When I first learned about effective altruism, one of the most compelling aspects to me was the focus on neglected cause areas, and specifically the focus on the developing world versus the developed world when it comes to human health. Over time I have developed a slightly more nuanced view.
A few years ago someone posted about whether a cause that could theoretically improve human brain performance by 1% would be worthwhile of EA attention, and the author argued that it absolutely would. The argument was that the cumulative productivity impact of such an improvement would be stunning.
I was reminded of that post recently when reading Why We Sleep by Matthew Walker, who described the significant benefits that things as simple as switching away from LED lighting could have on sleep quality, which in turn has enormous impact on cognitive performance, mental health, car accidents, etc. I started to think that further investments in sleep research could potentially have high societal returns.
I have become more convinced that public health research, in general, even if not specific to the developing world, might be a worthwhile cause area. For example, a recent study (https://www.usnews.com/news/health-news/articles/2021-08-31/kids-piled-on-extra-pounds-during-pandemic) claims that 46% of 5-11 year old children in the United States are now obese. This is an outrageous failure of our public health infrastructure. When one considers how much obesity contributes to other debilitating chronic diseases, the implications for the future are enormous.
I have heard the cliche that our health care system is good at acute issues but bad at chronic issues, but I now believe that's more true than I previously appreciated. For example, it's clear to me that pediatricians are not being proactive enough in guiding parents about how to keep children at healthy BMI levels.
There was recently a series of blog posts (https://slimemoldtimemold.com/2021/07/07/a-chemical-hunger-part-i-mysteries/) about the obesity "mystery", and I realized that we don't even really know what's behind the obesity epidemic. This seems to represent an important place to allocate further research dollars given the scale of the problem and the potential rewards to addressing it.
Hmm I sort of agree with this. I think when I run back-of-the-envelope calculations on the value of information that you can gain from "gold standard" studies or models on questions that are of potential interest in developed-world contexts (eg high-powered studies on zinc on common cold symptom, modeling how better ventilation can stop airborne disease spread at airports, some stuff on social platforms/infrastructures for testing vaccines, maybe some stuff on chronic fatigue), it naively seems like high-quality but simple research (but not implementation) for developed world health research (including but not limited to the traditional purview of public health) is plausibly competitive with Givewell-style global health charities even after accounting for the 100x-1000x multiplier.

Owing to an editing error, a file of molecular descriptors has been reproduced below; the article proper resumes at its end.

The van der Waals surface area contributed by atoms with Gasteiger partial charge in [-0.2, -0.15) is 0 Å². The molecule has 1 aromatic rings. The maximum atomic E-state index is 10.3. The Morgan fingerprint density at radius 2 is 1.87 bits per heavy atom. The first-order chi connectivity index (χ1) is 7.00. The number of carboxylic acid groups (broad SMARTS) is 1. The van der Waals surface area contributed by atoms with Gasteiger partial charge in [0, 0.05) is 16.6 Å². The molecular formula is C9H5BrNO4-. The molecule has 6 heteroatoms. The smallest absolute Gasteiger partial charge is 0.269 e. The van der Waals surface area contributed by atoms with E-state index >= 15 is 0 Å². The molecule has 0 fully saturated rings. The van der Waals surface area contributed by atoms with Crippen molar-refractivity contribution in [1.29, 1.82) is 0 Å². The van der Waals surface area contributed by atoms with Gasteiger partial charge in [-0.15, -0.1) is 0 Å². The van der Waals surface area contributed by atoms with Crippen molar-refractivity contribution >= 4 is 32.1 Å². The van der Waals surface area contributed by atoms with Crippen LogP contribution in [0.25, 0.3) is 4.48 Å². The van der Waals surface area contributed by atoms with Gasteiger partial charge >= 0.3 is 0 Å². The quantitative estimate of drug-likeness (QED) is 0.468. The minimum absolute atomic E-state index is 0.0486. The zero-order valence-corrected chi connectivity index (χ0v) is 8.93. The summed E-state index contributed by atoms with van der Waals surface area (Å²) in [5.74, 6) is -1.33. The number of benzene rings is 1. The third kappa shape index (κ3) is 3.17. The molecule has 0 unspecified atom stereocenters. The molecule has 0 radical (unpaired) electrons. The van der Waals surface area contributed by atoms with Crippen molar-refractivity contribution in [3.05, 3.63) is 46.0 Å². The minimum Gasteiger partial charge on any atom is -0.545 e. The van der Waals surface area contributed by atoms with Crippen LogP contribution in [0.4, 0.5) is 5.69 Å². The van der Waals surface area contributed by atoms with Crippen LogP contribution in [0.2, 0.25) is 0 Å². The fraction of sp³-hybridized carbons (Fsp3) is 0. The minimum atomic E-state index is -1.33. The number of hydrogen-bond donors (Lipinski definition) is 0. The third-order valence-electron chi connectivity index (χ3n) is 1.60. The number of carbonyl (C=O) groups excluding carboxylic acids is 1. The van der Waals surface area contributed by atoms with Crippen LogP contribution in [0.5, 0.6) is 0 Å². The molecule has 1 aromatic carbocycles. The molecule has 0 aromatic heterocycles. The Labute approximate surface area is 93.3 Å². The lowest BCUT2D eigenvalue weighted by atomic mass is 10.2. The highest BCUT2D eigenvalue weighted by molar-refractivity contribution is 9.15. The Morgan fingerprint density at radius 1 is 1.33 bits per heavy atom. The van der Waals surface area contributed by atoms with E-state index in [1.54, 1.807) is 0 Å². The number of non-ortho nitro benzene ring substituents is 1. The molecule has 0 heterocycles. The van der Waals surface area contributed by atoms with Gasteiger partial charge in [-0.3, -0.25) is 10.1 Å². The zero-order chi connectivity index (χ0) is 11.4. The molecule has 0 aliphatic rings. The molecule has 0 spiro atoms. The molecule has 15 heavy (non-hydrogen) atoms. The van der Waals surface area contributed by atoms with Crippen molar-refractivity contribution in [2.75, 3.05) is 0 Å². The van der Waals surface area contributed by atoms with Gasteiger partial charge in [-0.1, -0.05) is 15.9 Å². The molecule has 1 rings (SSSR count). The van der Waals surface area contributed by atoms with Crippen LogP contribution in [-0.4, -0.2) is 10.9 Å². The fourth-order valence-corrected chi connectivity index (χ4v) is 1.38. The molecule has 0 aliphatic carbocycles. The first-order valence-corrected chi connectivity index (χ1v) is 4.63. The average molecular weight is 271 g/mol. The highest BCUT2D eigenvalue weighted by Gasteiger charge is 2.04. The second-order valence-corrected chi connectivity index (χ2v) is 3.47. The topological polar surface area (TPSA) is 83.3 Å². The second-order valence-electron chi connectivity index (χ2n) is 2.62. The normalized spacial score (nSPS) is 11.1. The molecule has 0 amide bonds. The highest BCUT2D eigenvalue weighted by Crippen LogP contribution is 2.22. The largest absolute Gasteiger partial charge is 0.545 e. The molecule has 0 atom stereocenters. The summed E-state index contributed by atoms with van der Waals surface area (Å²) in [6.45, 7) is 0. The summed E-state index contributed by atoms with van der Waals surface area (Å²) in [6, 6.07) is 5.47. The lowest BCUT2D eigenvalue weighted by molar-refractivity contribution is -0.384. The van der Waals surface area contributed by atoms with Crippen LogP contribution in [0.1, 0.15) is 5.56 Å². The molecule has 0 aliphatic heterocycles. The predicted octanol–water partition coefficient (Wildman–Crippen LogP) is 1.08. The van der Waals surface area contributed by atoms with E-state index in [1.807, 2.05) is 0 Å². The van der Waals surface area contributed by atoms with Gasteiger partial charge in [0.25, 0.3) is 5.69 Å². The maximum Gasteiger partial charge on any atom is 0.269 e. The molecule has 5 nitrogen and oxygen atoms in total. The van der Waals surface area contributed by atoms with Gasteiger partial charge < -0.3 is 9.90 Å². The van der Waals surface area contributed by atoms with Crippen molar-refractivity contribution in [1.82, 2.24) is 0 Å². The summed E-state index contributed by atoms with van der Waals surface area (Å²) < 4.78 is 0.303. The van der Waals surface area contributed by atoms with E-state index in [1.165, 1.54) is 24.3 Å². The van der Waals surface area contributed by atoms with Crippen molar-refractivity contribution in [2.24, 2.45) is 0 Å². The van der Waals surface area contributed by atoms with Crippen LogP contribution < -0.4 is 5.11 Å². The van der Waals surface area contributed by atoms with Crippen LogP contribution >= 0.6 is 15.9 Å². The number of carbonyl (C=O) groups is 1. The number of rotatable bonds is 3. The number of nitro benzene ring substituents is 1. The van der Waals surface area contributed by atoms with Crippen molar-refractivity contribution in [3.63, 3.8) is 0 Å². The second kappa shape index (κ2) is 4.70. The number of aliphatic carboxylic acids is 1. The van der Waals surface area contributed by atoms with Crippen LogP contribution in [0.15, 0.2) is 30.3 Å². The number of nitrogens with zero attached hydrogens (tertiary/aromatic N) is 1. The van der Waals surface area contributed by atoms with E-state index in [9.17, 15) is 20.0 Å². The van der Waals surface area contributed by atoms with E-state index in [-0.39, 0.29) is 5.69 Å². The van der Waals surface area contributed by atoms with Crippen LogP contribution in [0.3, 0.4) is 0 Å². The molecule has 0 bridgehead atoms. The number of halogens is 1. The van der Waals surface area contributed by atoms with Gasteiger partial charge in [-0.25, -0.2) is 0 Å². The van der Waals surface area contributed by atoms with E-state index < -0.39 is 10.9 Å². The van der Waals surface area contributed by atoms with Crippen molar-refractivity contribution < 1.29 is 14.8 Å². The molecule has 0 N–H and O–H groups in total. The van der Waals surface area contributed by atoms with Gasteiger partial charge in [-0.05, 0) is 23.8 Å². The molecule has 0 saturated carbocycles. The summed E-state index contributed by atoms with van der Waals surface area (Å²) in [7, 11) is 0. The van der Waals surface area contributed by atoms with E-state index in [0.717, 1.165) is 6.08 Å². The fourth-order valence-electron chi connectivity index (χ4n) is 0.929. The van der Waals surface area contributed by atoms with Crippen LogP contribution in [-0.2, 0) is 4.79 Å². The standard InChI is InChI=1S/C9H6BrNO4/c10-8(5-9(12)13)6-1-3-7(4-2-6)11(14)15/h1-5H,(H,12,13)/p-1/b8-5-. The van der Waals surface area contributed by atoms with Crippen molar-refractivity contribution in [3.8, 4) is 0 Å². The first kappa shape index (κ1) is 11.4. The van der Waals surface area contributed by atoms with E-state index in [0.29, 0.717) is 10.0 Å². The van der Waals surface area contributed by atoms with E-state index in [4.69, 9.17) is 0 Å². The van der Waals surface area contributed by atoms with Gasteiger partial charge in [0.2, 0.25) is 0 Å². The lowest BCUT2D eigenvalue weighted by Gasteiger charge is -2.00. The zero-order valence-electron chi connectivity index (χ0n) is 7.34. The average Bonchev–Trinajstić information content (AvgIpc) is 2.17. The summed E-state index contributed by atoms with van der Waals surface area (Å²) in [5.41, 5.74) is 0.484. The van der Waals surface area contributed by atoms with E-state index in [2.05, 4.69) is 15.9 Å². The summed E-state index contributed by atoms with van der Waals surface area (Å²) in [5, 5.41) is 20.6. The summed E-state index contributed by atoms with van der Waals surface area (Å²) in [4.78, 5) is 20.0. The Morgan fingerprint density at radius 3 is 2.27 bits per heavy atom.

I think the real reason people don't do this more is because we're limited more here on human capital than on $s. In particular, people with a) deep health backgrounds and b) strong EA alignment have pretty strong counterfactuals in working or attempting to work on either existential biorisk reduction or public health research for developing world diseases, both of which are probably more impactful (for different reasons).
I agree that relatively small improvements in public health could potentially be highly beneficial. Research on this might be totally tractable.
What I am concerned might be intractable is deploying results. Public health (and all health-relevant products) is a massive industry, with a lot of strong interests pushing in different directions. It seems entirely possible that all the answers are already out there, just drowned out by food, exercise, sexual health, self-help, and other industries.
There's so much noise out there, it seems unlikely that a few EAs will be able to get a word in edgewise.
I agree on the challenges of deploying results. I think the primary value in public health research is empowering individuals to make good decisions for themselves. For example, sites like WedMD and Healthline add a lot of value for individuals trying to improve their families' health. I don't think the answer is already out there on obesity and many other chronic diseases. If it is, I would appreciate someone directing me to it. :)
It's worth noting that Walker's book significantly misrepresents the science. Quoting at length from Guzey: